This month’s book is Chicken Thoughts: Comics About Birds by Sarah Wymer.
Chicken Thoughts: Comics About Birds is a compilation of popular cartoon strips by artist Sarah Wymer.
Cooper thought this book was sweet and funny. Her favorite strips were the two that featured budgies. Of course, Cooper thinks the whole book should have starred budgies (Budgie Thoughts!).
Anyone who lives with birds will relate to the antics of Chicken, Blue Boy and their feathered friends. Included in the collection are some never before seen comics. If you are a bird lover or have a bird lover in your life, Chicken Thoughts would make a perfect holiday (or birbday) gift.
This month’s book is Henny the Parakeet by Annette M. Spector, in collaboration with David E. Greenberg.
Henny the parakeet is the best birthday present an 8 year old can ask for. He learns to talk, eats dinner with his family and is very popular in his apartment building. Henny even goes to school to take part in Show in Tell.
But one day, Henny accidentally flies out a window. His family is devastated and searches for him every day – even offering a reward. Will Henny make his way home to his worried family?
Cooper loved that Henny’s family treasured him and knew what a special budgie he was. She thought the message, “Never give up hope” is an important one. Especially when it comes to lost or sick pets. Cooper loves a happy ending and was so happy that Henny was found and reunited with his loving family.
This month’s book is The Exclusive Life of Reba K. Williams, a Parakeet (Book One) by Thomas Hardy.
The Exclusive Life of Reba K. Williams, a Parakeet (Book One) follows just some of the life of a very worldly, glamorous budgie. In Beverly Hills, Reba lives an exciting life. Decked out in jewels, she associates with movie stars and attends fancy parties.
After divorcing her first husband, Reba falls in love with Danny “Happy” Williams, a roly poly plastic man. The couple move to the east coast and marries. Danny then decides to run for governor of Vermont. Will Reba become a first lady?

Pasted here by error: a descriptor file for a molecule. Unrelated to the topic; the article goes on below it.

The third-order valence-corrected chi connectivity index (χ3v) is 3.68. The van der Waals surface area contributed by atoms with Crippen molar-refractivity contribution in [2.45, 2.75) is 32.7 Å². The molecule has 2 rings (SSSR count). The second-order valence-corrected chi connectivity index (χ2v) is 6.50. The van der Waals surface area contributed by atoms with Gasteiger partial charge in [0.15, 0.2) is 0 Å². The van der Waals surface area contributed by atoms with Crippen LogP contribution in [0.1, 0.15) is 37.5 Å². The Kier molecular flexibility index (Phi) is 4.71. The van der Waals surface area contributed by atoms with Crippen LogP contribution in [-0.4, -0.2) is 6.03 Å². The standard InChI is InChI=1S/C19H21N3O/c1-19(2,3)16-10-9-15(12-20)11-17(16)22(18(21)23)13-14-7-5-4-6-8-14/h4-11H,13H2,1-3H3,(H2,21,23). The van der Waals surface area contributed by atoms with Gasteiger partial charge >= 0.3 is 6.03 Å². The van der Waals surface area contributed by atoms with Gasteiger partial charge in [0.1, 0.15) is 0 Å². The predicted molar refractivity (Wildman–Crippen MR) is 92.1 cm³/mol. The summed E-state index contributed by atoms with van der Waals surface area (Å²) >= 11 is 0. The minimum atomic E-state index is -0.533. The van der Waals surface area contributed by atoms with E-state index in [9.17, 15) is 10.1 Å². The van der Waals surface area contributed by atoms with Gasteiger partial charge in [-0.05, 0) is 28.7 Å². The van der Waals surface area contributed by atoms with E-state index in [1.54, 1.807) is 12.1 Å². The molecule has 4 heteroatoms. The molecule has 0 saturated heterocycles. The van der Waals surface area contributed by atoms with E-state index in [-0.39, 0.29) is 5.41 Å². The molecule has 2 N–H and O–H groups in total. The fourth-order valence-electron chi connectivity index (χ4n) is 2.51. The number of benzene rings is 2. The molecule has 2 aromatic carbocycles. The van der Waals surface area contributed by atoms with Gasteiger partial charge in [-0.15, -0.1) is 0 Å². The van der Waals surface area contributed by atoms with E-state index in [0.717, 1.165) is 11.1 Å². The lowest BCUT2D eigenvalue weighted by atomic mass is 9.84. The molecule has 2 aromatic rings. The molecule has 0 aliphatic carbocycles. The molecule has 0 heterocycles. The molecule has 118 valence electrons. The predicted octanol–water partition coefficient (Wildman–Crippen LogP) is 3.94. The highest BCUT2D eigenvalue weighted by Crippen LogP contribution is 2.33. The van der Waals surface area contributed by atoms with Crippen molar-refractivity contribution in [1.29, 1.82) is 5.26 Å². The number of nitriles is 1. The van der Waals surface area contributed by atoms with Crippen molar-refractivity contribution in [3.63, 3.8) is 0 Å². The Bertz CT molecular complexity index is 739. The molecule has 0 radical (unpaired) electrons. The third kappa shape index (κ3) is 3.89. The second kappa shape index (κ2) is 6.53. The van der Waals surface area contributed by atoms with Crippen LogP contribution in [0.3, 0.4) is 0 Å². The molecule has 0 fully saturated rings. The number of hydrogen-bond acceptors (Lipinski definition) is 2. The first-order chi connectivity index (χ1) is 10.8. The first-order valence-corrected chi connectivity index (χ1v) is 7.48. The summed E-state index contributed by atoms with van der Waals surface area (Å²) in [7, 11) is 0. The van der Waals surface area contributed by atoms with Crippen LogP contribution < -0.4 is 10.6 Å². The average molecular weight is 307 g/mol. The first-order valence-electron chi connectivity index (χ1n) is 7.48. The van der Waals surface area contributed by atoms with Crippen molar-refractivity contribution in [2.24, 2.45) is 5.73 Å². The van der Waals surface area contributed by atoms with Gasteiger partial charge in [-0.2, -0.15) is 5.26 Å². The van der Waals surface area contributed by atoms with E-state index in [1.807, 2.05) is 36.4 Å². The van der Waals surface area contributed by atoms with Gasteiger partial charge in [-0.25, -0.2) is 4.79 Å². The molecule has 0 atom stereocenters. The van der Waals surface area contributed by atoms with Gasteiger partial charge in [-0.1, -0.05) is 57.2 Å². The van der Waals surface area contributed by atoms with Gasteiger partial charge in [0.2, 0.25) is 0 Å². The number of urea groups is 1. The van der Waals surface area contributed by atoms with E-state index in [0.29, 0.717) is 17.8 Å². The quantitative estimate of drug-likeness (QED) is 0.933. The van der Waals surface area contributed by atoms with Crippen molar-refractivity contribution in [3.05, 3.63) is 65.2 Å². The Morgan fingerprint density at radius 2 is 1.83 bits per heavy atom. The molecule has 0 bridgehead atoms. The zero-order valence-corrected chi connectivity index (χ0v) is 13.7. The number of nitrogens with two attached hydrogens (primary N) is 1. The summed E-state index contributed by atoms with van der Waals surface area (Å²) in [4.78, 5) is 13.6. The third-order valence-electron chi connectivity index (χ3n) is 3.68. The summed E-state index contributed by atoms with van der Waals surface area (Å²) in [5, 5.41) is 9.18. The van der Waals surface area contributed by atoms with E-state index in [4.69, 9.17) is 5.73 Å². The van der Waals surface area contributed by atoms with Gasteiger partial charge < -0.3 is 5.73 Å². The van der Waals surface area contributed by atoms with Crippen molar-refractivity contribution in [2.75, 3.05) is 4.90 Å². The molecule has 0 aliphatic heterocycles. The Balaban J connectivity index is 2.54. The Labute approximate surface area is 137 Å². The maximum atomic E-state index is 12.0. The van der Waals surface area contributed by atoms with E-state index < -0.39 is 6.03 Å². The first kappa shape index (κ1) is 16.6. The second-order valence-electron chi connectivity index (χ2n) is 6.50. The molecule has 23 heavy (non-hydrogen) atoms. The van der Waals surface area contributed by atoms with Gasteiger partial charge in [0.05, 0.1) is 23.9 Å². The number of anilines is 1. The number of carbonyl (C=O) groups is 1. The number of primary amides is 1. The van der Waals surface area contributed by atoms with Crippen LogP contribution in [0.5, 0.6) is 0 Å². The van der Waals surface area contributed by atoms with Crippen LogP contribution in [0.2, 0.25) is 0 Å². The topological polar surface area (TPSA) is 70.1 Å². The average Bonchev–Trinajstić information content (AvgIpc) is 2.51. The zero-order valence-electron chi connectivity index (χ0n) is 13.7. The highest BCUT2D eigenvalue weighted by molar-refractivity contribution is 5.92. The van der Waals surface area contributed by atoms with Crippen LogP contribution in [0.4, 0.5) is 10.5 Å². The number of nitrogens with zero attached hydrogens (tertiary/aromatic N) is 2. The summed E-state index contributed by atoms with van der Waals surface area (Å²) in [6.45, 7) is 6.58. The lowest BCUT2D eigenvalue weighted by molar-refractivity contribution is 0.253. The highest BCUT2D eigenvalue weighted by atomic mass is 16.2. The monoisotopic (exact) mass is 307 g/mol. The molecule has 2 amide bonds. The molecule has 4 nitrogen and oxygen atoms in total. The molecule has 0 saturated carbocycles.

Cooper found this book to be very charming. The illustrations (by Romi Vekony) were colorful and lively. Cooper loved the imagination, humor and quirky details of Reba’s life. She also liked the author biography at the end of the book in which the author talks about his childhood and the importance of imagination.
Cooper hopes that book two is in the works.
This month’s book is Unflappable by Suzie Gilbert (wildlife rehabilitator and author of Flyaway – reviewed by Cooper, here) .
Suzie Gilbert’s newest book is the story of wildlife rehabber Luna, and her quest to rescue Mars, a stolen bald eagle. With the aid of the rehabber community, an ex Navy Seal and her getaway driver Ned, Luna and Mars make their escape. Hot on her tail are her controlling billionaire husband and his henchman, the police and a federal fish and wildlife officer. Will Luna and Mars evade their pursuers and make it safely to an eagle sanctuary in Canada?
Cooper enjoys a good bird book (even if the main character is not a budgie). Unflappable is an adventure packed with characters, danger and romance (which blooms for more than one couple). The love and the commitment the rehabbers have for what they do shines through. Cooper loved how they all worked together, against the odds, to rescue and reunite Mars and his mate, Banshee. She thought it was nice that the humans had happy endings as well.
This month’s book is Pete, Pete the Parakeet by J.A. Arnold.
Pete Pete the parakeet is a little budgie who loved to steal cheerios, fly around the house and play with cards. He was a friendly bird who knew many words. In this book, the author shares the life of her budgie Peter in rhyme and illustrations.27
Cooper enjoyed this picture book. She thought that Pete had lots of fun playing with his bell and fleet of toy cars. Like Pete, she also likes to tear up paper and make a mess. Cooper think it’s wonderful that Pete was so loved he inspired his human to write a book about him.
This month’s book is Budgerigar: How a Brave, Chatty and Colourful Little Aussie Bird Stole the World’s Heart by Sarah Harris and Don Baker.
Budgie lovers rejoice! Budgerigar: How a Brave, Chatty and Colourful Little Aussie Bird Stole the World’s Heart has arrived. This fascinating book covers the history of our favorite little bird. Entertaining and comprehensive, Budgerigar explores how the budgie traveled from the wilds of Australia to homes around the world.